Recently, I led a tour through the ancient city of Jerusalem. Early one morning, I looked out across the skyline and read Psalm 46. You may know the first verse by heart:
God is our refuge and strength,
always ready to help in times of trouble.
I thought of how God had shown Himself strong in the very place I had come to visit, protecting His people through centuries of endless wars. The setting gave the psalm new meaning.
Perhaps when they penned Psalm 46 the descendants of Korah had endured yet another gruelling battle. To remember God’s greatness, they opened by declaring Him their “refuge and strength.” They closed with the climax of their praise:
The Lordof Heaven’s Armies is here among us;
the God of Israel is our fortress. (Psalm 46:11)
What was true for Korah’s descendants is true for us. God is our refuge and strength, our help. God is our fortress.
The maverick monk Martin Luther, in the village of Wittenberg, pondered those truths as he translated the original Hebrew into the German vernacular, “Ein Feste Burg Ist Unser Gott.” In our language, Luther’s translation became a hymn nearly every believer knows, “A Mighty Fortress Is Our God.” The first verse of that grand theme rings with triumphant confidence:
A mighty fortress is our God,
a bulwark never failing;
our helper he amid the flood
of moral ills prevailing.1Martin Luther, “A Mighty Fortress Is Our God,” (1526).
What a passionate clarion call to commitment! No matter how you translate those words, they smell of blood and battle. They drip with discipline. You can almost hear the report of guns and the clashing of swords. It is indeed the battle hymn of the Reformation.
Luther lived over 500 years ago, back in the sixteenth century—a dark age of superstitions, immorality, and spiritual exploitation. In the twenty-first century there’s just as much reason to sound that battle hymn, for despite all our advances, our times are still awfully dark. Those powerful words shine in the spiritual darkness of our lives today, just as they shone in Luther’s day. God was and is and always will be the mighty fortress we need.
The benefits of embracing that truth are palpable. Psalm 46 names three:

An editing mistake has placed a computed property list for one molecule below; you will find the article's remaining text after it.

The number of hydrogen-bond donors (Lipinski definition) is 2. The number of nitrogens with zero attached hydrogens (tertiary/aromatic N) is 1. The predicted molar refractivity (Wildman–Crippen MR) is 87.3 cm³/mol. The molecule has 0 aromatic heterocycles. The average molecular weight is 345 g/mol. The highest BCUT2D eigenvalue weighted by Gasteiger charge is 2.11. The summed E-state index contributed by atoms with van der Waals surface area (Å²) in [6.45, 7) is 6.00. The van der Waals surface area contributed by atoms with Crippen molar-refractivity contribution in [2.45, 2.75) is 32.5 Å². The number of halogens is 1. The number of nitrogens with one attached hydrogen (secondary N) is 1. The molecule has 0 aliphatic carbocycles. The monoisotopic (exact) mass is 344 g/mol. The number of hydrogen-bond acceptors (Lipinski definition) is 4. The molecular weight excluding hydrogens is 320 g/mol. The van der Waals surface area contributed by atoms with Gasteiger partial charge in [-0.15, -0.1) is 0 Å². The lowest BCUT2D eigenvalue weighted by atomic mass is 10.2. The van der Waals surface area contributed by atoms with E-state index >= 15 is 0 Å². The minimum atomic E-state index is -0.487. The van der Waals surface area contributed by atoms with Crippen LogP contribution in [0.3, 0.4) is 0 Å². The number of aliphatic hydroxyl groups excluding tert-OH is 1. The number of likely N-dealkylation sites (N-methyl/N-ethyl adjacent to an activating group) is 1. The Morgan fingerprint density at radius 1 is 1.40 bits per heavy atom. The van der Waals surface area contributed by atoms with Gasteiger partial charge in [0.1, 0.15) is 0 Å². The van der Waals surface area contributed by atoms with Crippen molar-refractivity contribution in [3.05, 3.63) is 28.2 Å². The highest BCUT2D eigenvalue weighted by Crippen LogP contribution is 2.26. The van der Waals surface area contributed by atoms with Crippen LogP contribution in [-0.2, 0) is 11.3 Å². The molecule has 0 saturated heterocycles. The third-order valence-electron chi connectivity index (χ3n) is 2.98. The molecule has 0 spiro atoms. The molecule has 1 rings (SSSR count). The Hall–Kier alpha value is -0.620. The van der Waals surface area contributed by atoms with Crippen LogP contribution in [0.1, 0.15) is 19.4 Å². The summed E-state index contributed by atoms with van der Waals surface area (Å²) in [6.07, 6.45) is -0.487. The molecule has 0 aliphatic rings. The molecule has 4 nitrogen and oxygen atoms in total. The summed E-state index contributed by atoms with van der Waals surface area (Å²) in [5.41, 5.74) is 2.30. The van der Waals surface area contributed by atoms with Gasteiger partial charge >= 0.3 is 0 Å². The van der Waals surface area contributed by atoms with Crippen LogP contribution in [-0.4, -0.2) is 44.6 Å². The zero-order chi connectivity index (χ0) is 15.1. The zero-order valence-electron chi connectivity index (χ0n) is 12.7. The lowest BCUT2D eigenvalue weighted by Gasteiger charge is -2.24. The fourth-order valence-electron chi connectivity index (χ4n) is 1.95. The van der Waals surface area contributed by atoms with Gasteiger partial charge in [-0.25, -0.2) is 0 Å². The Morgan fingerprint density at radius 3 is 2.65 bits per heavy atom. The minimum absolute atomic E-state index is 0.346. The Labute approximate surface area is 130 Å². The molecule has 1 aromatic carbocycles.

- Because He is our fortress, we will not fear.
- Because He is our fortress, we will not be moved.
- Because He is our fortress, we will not strive or be anxious.
Because God is our refuge and strength, nothing disturbs our peace. I’m talking about the kind of peace Isaiah described:
You will keep in perfect peace
all who trust in you,
all whose thoughts are fixed on you! (Isaiah 26:3)
Literally, the prophet wrote, “He will keep him in shalom, shalom.” That idiom of duplication, in the Hebrew tongue, expresses the superlative. “Shalom, shalom” amounts to “total peace,” “absolute peace,” “perfect peace.” Such peace doesn’t depend on others acknowledging God—and that’s a very good thing.
This past spring, the prestigious National Geographic Society put on a ten-part television series called One Strange Rock. It’s all about our planet, how everything began, and what makes life possible here. The programme and accompanying articles are well-researched, carefully written, and beautifully produced by sincere, scholarly, top-notch scientists. Yet there isn’t even a throw away hint mentioning our Creator God. Of course not. The Creator doesn’t fit the reasoning of the sophisticated. They have no place for Him. But His existence and careful shaping of this marvellous rock we call home is clearly revealed in Scripture: “In the beginning, God created the heavens and the earth” (Genesis 1:1).
Rather than lamenting our culture’s failure to acknowledge our great and powerful God, let’s turn our full attention to Him who is enthroned above us, who reigns over us, because He alone is our shalom, shalom. He alone is the Creator—the God of heaven and earth who brings the snow to the ground, calls lightning from the sky, and mixes our atmosphere with the perfect elements to sustain life. He IS, whether anyone acknowledges Him or not.
That same God poured steel into Martin Luther’s soul as he hammered his Ninety-Five Theses on the door of that Wittenberg church. And that same God who marched before Luther marches before us as we pursue His Great Commission. He alone can give light to the shadows of our dark age. He alone can relieve our fears and mingle His peace with our pain. He alone knows the earth and all its inhabitants and His plan for every person.
He alone is our mighty fortress.
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|1.||↟||Martin Luther, “A Mighty Fortress Is Our God,” (1526).|